Let’s Fly a Kite

We are where the four paths meet. In was in this vicinity, where our man was flying kites. The path leads in about a mile or so to the road, and joins it near the Grouse Inn. The pub was used as a base to fly the kites, which took place all over this part of the moor. The complexity of the origins of a book from our intrepid kite flier is tricky, but do bear with us as it is a fascinating story.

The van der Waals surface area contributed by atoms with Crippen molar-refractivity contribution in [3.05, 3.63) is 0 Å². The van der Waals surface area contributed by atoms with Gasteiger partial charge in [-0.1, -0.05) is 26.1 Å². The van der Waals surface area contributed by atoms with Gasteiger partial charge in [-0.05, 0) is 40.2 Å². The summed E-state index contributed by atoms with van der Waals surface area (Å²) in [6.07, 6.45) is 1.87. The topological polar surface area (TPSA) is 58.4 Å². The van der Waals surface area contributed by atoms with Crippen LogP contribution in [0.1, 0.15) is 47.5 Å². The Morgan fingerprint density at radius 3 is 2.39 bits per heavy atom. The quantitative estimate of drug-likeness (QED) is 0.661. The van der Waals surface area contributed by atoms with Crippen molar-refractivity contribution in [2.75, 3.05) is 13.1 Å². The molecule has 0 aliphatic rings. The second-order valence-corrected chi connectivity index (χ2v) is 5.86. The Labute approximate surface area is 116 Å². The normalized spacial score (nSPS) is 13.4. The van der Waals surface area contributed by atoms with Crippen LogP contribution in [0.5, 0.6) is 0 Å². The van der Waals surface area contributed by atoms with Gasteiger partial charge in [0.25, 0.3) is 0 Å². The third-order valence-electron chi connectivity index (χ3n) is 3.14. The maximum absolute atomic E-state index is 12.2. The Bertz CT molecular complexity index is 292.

We are indebted to the acute observations of Susan Stebbett in defining this story. It begins a long way from the Peak District, in Vienna, Austria, in 1899. A family, who had become very rich from the steel industry of that country, had another son. He was called Ludwig and he joined four brothers and three sisters. In his childhood, he led a life of luxury. The family home was a centre of intellectual and musical development. As part of the high society of the time, the family attracted many of the leading musicians of the day including, Brahms, Strauss and Mahler.